Deep and Broad

The loftier the building, the deeper must the foundation be laid.” – Thomas Kempis

I heard the whistle of an interesting train of thought while listening to a podcast the other day about the life of Michael Page, an Olympic-medal winning American equestrian. The interviewer asked Page which horseman had influenced his riding career most and he told an interesting story from his youth.

He had the opportunity to ride at the age of 20 with a now legendary German amateur rider named Dr. Reiner Klimke, who was 21 at the time and already on the German national team. Page was quite impressed with Klimke given his early success as a three-day event rider and even more in awe of him following a brief conversation they had about Klimke’s view on horsemanship.

Page recalls Klimke saying to him “All event [an equestrian “triathlon” event comprising dressage, cross-country and show jumping] riders are crazy.” This understandably caught Page’s attention, but what Klimke went on to say had and continues to have a significant impact on Page’s riding and teaching style.

Klimke explained (and I paraphrase): “I have read all the classic history of the theory of riding and I respect the masters who have come before us and I spent part of every day of my life reading and trying to understand the theory of riding. And the one thing I can be sure of is that the broader the foundation of going forward and straight the more likely it is that I will get to the pinnacle of where I aspire to go.”

Klimke focused on the basics, built a broad foundation of going forward and straight, and to Page’s awe, amazement and delight, Klimke went on to win six gold and 2 bronze medals in dressage at the Summer Olympics. This important principle – the broader the base, the higher the pyramid – applies in any and every situation.

If you aspire to go for the brass ring in some (or every!) part of your life, take care to build a firm and broad foundation. Don’t succumb to the temptation of reaching or grabbing for it before you have your foundation established. Even if it appears that you have won, a victory that is not built upon a firm foundation is a hollow victory. If, on the other hand, you take the time to establish a broad foundation and build progressive layers of experience upon it, you will enjoy a deep, fulfilling, repeatable and sustainable victory.

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7 Responses to Deep and Broad

  1. Colin says:

    What really struck me was the quote where he said he spent part of every day reading and trying to understand the theory of riding. When I saw that, I immediately knew why he was so successful in his endeavors. To have a broad base that will support the height of your achievements, you have to be interested, dedicated, and disciplined. Of course he also probably spent part of every day riding as well, but he was also doing the thinking part of it; the researching and the reading that will help you not reinvent the wheel. Constantly thinking about situations related to the thing you are trying to master really helps you get to the fourth level of competence, unconscious competence, which is where you have to be to really have mastery enough to refine a skill to the pinnacles of achievement.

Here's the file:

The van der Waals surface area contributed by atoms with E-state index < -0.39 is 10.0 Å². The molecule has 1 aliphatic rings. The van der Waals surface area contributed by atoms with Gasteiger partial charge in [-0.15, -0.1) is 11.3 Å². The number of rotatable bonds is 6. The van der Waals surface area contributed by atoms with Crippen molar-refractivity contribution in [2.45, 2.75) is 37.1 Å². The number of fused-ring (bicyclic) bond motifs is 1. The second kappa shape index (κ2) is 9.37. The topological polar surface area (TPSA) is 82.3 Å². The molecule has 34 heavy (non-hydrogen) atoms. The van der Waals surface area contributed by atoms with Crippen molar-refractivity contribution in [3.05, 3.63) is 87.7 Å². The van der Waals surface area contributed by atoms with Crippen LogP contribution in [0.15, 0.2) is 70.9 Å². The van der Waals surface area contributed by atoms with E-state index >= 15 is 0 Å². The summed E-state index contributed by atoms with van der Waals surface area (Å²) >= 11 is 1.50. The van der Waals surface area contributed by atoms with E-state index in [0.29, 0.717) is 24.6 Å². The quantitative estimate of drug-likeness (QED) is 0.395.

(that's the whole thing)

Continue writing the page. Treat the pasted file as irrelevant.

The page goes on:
2. Doug says:

    Great point. One of the best pieces of advice I ever received was when trying to win a war don’t engage in more fronts than you can fully support. I’ve heard it called the principle of distraction. Most people distract themselves by splitting their focus at crucial junctures. It sure applies to launching a business!

  3. Coco says:

    I love the way Goethe addressed this very subject, “I respect the man who knows distinctly what he wishes. The greater part of all mischief in the world arises from the fact that men do not sufficiently understand their own aims. They have undertaken to build a tower, and spend no more labor on the foundation than would be necessary to erect a hut.”
    I think he would have had a blog as well. It can be seen as an example of building a foundation as a writer! Great post, thanks.

  4. Kolya says:

    Thanks, great post

  5. David R says:

    A solid and well-engineered foundation is the basis for any and all success, even though that foundation may seem to disappear once construction begins above ground. Proven principles, quality materials, time to cure…if any of these basic elements is compromised, it is just a matter of time and stress before the problems become apparent.

    Also, it’s much easier to build a foundation correctly the first time than to go back and try to repair it! There are cycles in life where foundation building is in focus, and these aren’t typically the times of obvious achievement, and yet what is done or not done during those times deetermines the potential of obvious achievement later. I appreciate the emphasis in this post so much!

  6. The words the broader the foundation of going forward are enlightening. A foundation is vital and that it must be built with the idea of going forward not just to sit there. It is good to realize as we are compelled to move in the direction of our aspirations our foundation’s need to be ameniable to the requirements at hand.

  7. Kelli Lorentzen says:

    Thanks for sharing these riders’ perspectives. Very inspiring!

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